Ann is a PhD student in the Nanoscience Centre
How did you get into Engineering?
In my mind, engineers make things and I always liked creating things. I wanted to major in engineering and use that to help me have a more enriched background for medicine. Unfortunately, my undergraduate did not offer engineering so I majored in biology instead, hoping to become a doctor. I was offered a unique opportunity by studying for a masters in bioengineering at Cambridge where I could combine the two areas.
What are you doing now and what are your plans for the future?
This year I worked in tissue engineering. I learned about the subtleties of bio-material engineering and cell-material interactions. I am applying to medical school and I hope to become a physician scientist.
What motivates/interests you?
I like people and I like science. I find it very fulfilling to help people. It is part of the reason why I always wanted to be a doctor. An essential part of engineering is solving problems for humanity. Engineering is the application of science for the purposes of humanity.
What has helped your career?
My teachers have helped inspire me and my colleagues have helped push me to be the best I can. Committees throughout my education have believed in me and helped fund me. It is important to seek help. From a young age I have noticed the impact that teachers, mentors, and colleagues can have on my motivations and achievements. In challenging and supportive environments I am much more productive.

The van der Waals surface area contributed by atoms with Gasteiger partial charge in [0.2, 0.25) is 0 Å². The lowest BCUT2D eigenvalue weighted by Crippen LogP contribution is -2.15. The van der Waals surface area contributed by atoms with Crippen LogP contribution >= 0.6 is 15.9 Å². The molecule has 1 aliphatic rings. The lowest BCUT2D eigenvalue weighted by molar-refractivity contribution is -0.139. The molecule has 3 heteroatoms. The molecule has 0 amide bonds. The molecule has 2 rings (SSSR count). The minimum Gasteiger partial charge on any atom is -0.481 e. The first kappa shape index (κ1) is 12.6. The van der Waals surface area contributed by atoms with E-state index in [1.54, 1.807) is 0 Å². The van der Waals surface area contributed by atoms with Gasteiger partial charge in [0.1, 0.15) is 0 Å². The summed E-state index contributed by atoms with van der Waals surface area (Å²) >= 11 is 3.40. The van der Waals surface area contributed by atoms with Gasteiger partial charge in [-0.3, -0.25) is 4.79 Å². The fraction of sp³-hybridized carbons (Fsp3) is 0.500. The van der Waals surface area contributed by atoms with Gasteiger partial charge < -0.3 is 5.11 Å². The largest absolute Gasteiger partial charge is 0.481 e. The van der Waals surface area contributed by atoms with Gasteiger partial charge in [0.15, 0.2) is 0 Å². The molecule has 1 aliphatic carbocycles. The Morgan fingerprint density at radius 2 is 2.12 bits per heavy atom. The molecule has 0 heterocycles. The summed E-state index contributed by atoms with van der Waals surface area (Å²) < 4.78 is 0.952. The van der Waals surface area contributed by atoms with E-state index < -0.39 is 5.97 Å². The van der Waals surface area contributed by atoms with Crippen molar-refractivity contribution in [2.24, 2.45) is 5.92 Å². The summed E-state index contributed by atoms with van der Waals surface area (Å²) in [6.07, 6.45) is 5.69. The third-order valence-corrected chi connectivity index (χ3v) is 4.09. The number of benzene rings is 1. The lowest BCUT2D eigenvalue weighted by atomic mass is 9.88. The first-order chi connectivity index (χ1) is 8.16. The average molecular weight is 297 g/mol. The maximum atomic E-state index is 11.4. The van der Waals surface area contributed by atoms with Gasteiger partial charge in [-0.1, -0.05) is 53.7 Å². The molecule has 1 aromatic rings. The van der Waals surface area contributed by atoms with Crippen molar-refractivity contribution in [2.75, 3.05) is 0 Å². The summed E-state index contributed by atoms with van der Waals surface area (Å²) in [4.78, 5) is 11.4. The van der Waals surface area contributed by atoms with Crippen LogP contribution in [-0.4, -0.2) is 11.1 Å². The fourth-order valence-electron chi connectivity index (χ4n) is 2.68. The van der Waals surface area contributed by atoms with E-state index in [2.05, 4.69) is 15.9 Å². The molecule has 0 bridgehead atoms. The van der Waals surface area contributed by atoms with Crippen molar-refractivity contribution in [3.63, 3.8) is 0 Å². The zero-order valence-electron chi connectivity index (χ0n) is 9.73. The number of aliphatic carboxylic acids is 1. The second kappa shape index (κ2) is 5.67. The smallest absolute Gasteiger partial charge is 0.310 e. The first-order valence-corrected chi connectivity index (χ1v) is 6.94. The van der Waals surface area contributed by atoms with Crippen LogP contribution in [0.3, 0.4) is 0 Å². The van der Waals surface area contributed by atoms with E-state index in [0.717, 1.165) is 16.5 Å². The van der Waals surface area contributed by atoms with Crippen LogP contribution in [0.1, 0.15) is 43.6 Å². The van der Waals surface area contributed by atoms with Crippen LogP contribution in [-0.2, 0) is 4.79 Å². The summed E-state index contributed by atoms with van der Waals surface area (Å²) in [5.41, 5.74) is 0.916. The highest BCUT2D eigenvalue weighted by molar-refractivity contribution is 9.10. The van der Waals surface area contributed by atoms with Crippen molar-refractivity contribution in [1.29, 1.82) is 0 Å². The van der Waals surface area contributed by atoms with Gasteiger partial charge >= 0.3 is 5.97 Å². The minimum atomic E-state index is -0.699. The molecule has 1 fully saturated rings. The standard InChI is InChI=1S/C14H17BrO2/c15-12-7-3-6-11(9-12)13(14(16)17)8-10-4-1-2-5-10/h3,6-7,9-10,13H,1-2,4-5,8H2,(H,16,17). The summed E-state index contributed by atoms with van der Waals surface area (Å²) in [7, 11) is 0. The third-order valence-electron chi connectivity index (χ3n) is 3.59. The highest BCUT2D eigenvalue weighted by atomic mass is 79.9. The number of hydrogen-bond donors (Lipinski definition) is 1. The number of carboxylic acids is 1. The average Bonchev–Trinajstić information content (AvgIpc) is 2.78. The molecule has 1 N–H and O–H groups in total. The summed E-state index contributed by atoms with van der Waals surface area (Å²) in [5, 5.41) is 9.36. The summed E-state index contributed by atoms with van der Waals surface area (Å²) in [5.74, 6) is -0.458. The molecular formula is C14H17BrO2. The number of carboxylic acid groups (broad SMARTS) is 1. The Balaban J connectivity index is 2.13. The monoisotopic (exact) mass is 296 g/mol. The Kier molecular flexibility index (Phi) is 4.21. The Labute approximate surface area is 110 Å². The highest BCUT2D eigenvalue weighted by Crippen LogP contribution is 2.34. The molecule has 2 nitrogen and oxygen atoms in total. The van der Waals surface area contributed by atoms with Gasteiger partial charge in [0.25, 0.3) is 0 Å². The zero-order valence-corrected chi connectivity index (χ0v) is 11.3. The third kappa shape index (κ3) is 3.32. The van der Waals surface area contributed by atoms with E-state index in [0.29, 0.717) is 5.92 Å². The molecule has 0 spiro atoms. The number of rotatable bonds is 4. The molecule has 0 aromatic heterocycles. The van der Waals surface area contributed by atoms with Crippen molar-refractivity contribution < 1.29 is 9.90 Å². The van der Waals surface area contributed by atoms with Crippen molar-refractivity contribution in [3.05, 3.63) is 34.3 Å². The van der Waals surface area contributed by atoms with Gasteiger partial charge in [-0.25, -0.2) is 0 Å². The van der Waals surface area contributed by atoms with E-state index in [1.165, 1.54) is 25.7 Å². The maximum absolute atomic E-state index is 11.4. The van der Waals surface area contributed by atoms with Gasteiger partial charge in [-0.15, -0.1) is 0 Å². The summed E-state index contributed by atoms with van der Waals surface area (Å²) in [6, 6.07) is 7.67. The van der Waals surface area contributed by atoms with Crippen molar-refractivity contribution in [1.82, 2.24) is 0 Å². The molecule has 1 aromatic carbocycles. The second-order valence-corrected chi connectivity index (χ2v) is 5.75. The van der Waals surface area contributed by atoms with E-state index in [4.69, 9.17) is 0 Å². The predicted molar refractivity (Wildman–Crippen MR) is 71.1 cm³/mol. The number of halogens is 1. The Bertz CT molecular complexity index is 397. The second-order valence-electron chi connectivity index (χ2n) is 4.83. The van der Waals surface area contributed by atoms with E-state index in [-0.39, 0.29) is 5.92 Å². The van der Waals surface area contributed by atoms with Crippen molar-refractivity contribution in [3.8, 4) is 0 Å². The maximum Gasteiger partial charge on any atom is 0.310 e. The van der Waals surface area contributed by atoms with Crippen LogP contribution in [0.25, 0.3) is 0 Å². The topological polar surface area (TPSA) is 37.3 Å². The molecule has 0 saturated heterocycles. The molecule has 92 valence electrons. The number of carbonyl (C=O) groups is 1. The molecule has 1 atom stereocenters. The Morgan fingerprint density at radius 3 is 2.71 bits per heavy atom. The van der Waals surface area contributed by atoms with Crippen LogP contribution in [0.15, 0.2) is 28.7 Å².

How have you overcome challenges/knockbacks in your career?
It depends on the challenge. I have faced misogyny and other prejudices because of who I am. Sometimes associates will look at your male compatriot instead of you when they speak. I often ask questions because I want to learn, but occasionally people will look down upon me for it. I think it is important to not change yourself for others. It is important to point out prejudices or they'll never be addressed. So I approach these issues with a firm stance of always being unapologetically myself.
How have you managed to balance family life/other interests with your career?
It is important to learn to prioritize, but I have found that if you can do anything you want if you plan carefully. And in case that fails, you cannot go wrong with following your passion.
Do you have any role models?
I have a lot of role models. There are so many people to learn from. I have been blessed with amazing female advisors. Jodi Schwarz, my supervisor for my undergraduate thesis really helped push me and urge me to explore different areas and subjects. Michelle Oyen, my supervisor for my masters project has given me the freedom and resources to enable me to pursue my research interests in a new field. The support they offer me, allows me to test my educational boundaries, making sure I never grow bored.
Do you have any advice for women who considering studying/pursuing a career in Engineering?
A good way to go about your life is to follow things that are fun and challenging. Unfortunately, they are not always the same thing. Between simple fun and a new adventure, I always choose adventure. There is nothing quite as satisfying as overcoming obstacles. My only advice is to not grow complacent and if you feel like you are, seek out a challenge. Don't let your mind grow rusty.